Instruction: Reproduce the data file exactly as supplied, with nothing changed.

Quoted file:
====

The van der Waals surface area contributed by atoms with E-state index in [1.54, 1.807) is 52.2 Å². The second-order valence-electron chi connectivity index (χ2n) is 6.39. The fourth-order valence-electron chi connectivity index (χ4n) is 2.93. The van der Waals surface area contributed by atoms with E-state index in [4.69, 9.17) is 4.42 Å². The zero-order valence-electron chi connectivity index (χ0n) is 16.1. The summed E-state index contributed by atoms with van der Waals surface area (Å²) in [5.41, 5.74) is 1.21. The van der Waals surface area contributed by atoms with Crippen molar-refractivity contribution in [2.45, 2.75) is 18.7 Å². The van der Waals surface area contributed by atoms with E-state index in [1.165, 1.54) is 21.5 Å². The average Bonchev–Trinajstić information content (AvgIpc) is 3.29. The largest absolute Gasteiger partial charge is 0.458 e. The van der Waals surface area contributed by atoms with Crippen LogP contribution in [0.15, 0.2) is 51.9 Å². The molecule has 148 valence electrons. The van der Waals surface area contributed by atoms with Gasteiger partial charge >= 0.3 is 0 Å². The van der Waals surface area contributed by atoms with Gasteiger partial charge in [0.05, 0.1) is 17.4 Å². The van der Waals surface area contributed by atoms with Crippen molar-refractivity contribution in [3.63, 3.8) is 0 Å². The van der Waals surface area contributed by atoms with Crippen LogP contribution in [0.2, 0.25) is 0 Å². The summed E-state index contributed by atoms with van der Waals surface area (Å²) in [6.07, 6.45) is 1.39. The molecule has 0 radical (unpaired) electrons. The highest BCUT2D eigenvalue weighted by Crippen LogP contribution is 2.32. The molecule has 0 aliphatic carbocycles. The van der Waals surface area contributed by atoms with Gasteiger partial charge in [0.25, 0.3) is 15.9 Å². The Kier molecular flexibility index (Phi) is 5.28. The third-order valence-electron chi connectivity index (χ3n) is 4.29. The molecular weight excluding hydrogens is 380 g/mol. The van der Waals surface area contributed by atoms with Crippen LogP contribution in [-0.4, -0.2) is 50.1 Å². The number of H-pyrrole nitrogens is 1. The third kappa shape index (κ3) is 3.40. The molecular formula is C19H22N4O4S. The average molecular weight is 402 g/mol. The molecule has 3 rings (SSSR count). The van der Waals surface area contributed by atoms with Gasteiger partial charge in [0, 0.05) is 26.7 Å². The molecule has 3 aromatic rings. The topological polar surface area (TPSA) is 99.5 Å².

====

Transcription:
The van der Waals surface area contributed by atoms with E-state index in [1.54, 1.807) is 52.2 Å². The second-order valence-electron chi connectivity index (χ2n) is 6.39. The fourth-order valence-electron chi connectivity index (χ4n) is 2.93. The van der Waals surface area contributed by atoms with E-state index in [4.69, 9.17) is 4.42 Å². The zero-order valence-electron chi connectivity index (χ0n) is 16.1. The summed E-state index contributed by atoms with van der Waals surface area (Å²) in [5.41, 5.74) is 1.21. The van der Waals surface area contributed by atoms with Crippen molar-refractivity contribution in [2.45, 2.75) is 18.7 Å². The van der Waals surface area contributed by atoms with E-state index in [1.165, 1.54) is 21.5 Å². The average Bonchev–Trinajstić information content (AvgIpc) is 3.29. The largest absolute Gasteiger partial charge is 0.458 e. The van der Waals surface area contributed by atoms with Crippen LogP contribution in [0.15, 0.2) is 51.9 Å². The molecule has 148 valence electrons. The van der Waals surface area contributed by atoms with Gasteiger partial charge >= 0.3 is 0 Å². The van der Waals surface area contributed by atoms with Gasteiger partial charge in [0.05, 0.1) is 17.4 Å². The van der Waals surface area contributed by atoms with Crippen molar-refractivity contribution in [3.63, 3.8) is 0 Å². The van der Waals surface area contributed by atoms with Crippen LogP contribution in [0.2, 0.25) is 0 Å². The summed E-state index contributed by atoms with van der Waals surface area (Å²) in [6.07, 6.45) is 1.39. The molecule has 0 radical (unpaired) electrons. The highest BCUT2D eigenvalue weighted by Crippen LogP contribution is 2.32. The molecule has 0 aliphatic carbocycles. The van der Waals surface area contributed by atoms with Gasteiger partial charge in [0.25, 0.3) is 15.9 Å². The Kier molecular flexibility index (Phi) is 5.28. The third-order valence-electron chi connectivity index (χ3n) is 4.29. The molecular weight excluding hydrogens is 380 g/mol. The van der Waals surface area contributed by atoms with Crippen LogP contribution in [-0.4, -0.2) is 50.1 Å². The number of H-pyrrole nitrogens is 1. The third kappa shape index (κ3) is 3.40. The molecular formula is C19H22N4O4S. The average molecular weight is 402 g/mol. The molecule has 3 rings (SSSR count). The van der Waals surface area contributed by atoms with Gasteiger partial charge in [0, 0.05) is 26.7 Å². The molecule has 3 aromatic rings. The topological polar surface area (TPSA) is 99.5 Å².